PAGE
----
Economic releases in November show signs of moderating economic activity in the US and Europe as well as lower inflation. Central bankers continue to warn that their task of returning inflation to their targets will still take time and will require a lengthy period of high interest rates. Financial markets are starting to factor in that the central banks will change their tune and will pivot towards reducing interest rates before long. The likely limited reduction in inflation over coming months point to disappointment for markets, an assessment that rings true for Australia where inflation is now higher and probably stickier than overseas and may require the RBA to hike rates further against a trend of stable but high official interest rates elsewhere.

In the US economic releases in November point to the strong growth evident in the 4.9% annualised growth in Q3 GDP having passed. At the leading edge, purchasing managers’ reports took a softer turn in the October reports with the ISM manufacturing survey index down to 46.7 from 49.0 in September and the non-manufacturing (services sector) index down to 51.8 from 53.6 in September. Current household spending appears to be softening with October retail sales down by 0.1% m-o-m after three strong monthly readings for July through to September (September was up 0.9% m-o-m on revision). The US labour market was not as tight in October as it was through Q3 with non-farm payrolls up 150,000 (+297,000 in September), annual growth in average hourly earnings moderating to 4.1% y-o-y from 4.3% in September and the unemployment rate lifting to 3.9% from 3.8% in September.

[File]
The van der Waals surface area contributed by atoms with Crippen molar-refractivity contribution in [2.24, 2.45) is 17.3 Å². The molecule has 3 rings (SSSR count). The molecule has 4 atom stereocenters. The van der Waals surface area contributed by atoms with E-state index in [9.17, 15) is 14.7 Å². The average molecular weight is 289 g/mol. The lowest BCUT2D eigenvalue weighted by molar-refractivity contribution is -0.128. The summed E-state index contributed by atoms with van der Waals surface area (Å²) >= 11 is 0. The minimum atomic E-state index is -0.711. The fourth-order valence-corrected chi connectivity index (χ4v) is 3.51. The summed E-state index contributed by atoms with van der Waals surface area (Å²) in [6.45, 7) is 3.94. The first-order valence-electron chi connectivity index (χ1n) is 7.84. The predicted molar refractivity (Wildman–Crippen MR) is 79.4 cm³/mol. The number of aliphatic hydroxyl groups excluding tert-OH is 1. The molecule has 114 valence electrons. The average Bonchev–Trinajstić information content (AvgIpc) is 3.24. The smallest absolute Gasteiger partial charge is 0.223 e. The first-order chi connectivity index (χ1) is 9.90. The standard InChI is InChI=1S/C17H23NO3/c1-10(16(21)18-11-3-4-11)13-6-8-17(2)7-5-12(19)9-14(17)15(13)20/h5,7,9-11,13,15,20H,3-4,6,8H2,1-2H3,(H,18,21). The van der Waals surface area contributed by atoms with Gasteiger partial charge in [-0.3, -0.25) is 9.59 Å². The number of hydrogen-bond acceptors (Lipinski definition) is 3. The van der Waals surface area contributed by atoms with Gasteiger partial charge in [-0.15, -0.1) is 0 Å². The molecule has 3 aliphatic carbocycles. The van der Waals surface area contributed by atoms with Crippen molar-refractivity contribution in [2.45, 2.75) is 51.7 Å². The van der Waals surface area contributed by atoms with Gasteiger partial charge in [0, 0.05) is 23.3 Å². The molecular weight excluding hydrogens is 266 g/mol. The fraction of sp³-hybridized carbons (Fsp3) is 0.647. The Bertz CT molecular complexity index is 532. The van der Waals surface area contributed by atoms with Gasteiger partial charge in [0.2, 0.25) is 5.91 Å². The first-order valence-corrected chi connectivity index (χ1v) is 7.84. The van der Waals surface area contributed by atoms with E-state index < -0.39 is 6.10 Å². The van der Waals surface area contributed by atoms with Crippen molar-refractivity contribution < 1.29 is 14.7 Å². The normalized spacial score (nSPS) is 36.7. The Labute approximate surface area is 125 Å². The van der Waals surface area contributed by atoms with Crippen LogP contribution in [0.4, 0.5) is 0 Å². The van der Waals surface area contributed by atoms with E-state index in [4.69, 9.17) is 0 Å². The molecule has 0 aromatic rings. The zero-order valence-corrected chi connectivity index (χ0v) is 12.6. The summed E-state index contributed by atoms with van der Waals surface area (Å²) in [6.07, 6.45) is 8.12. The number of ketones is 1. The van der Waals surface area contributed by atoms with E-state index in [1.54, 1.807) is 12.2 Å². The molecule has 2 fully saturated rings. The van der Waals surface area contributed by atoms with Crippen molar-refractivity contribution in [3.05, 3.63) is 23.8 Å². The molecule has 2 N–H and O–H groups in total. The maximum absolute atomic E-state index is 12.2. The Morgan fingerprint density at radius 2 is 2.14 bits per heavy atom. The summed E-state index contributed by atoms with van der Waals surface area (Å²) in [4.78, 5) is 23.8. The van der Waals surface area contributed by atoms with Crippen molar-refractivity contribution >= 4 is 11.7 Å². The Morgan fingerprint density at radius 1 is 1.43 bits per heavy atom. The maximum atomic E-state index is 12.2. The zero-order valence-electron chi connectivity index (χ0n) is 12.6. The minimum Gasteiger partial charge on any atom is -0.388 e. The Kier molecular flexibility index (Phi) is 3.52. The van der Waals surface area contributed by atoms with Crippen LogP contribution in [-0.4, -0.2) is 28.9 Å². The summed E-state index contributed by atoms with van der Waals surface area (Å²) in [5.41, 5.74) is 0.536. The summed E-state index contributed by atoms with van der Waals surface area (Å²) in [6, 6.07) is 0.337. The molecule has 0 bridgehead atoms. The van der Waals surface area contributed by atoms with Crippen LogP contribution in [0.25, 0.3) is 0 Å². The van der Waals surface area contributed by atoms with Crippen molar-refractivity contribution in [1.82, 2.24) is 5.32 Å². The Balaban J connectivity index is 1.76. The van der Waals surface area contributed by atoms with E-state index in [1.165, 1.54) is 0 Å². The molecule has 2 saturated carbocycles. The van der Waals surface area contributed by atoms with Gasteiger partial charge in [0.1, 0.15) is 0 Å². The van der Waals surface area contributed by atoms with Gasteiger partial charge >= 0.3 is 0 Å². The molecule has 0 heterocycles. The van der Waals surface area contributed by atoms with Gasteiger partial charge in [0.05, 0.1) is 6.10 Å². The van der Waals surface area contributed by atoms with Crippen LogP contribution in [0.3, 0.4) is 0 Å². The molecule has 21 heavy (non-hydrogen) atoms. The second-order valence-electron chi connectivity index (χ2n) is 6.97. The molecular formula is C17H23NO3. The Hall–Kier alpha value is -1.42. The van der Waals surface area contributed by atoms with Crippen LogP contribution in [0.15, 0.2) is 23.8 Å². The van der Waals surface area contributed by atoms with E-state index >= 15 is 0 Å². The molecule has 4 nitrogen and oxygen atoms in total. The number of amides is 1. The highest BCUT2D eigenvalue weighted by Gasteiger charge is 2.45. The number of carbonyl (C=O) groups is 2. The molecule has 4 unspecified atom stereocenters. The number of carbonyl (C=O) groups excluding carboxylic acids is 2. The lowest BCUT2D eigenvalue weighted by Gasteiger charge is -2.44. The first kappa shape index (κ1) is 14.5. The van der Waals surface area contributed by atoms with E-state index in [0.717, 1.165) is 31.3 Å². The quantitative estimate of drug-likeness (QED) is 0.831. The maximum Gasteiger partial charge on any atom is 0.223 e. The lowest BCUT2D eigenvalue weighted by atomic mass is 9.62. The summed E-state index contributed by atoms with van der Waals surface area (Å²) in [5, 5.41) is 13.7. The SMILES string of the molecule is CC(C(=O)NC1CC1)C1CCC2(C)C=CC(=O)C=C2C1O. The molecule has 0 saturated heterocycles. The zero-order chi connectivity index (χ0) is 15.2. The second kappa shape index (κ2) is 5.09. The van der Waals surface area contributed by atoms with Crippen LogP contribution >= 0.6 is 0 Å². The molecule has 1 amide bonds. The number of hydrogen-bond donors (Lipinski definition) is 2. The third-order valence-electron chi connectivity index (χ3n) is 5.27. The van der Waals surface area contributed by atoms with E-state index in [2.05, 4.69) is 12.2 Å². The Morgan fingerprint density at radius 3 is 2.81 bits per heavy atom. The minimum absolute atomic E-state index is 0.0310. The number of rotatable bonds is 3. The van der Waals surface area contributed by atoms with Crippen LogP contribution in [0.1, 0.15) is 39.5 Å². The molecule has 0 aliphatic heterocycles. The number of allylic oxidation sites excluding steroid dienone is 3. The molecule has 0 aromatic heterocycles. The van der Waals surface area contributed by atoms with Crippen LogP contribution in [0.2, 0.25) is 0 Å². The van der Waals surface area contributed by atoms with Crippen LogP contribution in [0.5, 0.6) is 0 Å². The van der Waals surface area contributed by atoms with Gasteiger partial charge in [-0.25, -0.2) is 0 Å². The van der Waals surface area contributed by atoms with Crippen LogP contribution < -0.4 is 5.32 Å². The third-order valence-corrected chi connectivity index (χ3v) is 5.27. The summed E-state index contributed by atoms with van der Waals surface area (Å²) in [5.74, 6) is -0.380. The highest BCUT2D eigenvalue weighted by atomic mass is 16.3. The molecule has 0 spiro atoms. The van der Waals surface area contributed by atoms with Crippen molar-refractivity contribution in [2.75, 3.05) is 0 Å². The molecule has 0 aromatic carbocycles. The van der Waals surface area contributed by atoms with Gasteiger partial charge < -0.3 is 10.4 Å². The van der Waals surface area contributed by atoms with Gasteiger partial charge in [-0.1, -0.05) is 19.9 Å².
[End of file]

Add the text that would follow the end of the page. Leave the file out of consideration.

US annual CPI inflation after lifting from 3.0% y-o-y back in June to 3.7% in September fell back to 3.2% in October. Core annual CPI inflation (less food and energy prices) also edged lower to 4.0% y-o-y from 4.1% in September. Less strong economic growth and declining inflation allowed the Federal Reserve to leave the Funds rate unchanged at 5.50% at its November policy meeting and imply that it may be finished hiking interest rates. Senior Fed officials, including Chairman, Jerome Powell, subsequently indicated that rates would need to stay high for some time as the Fed was determined to return inflation to its 2% target and that would take some time.


In China, economic releases in November show slightly better growth but an economy still beset by the weakness and financial difficulties in the property sector. Fixed asset investment spending was a little weaker than expected in October, up 2.9% y-o-y from +3.1% in November. Industrial production in October edged up to 4.6% y-o-y from 4.5% in September while retail sales improved more than expected to +7.6% y-o-y from +5.5% in September. The authorities are starting to introduce some spending initiatives to prime growth, but the problem of over-supplied residential and commercial property markets remains. More generally over-supply shows in declining prices. China’s CPI fell in October by 0.1% m-o-m, -0.2% y-o-y while producer prices fell by 2.6% y-o-y.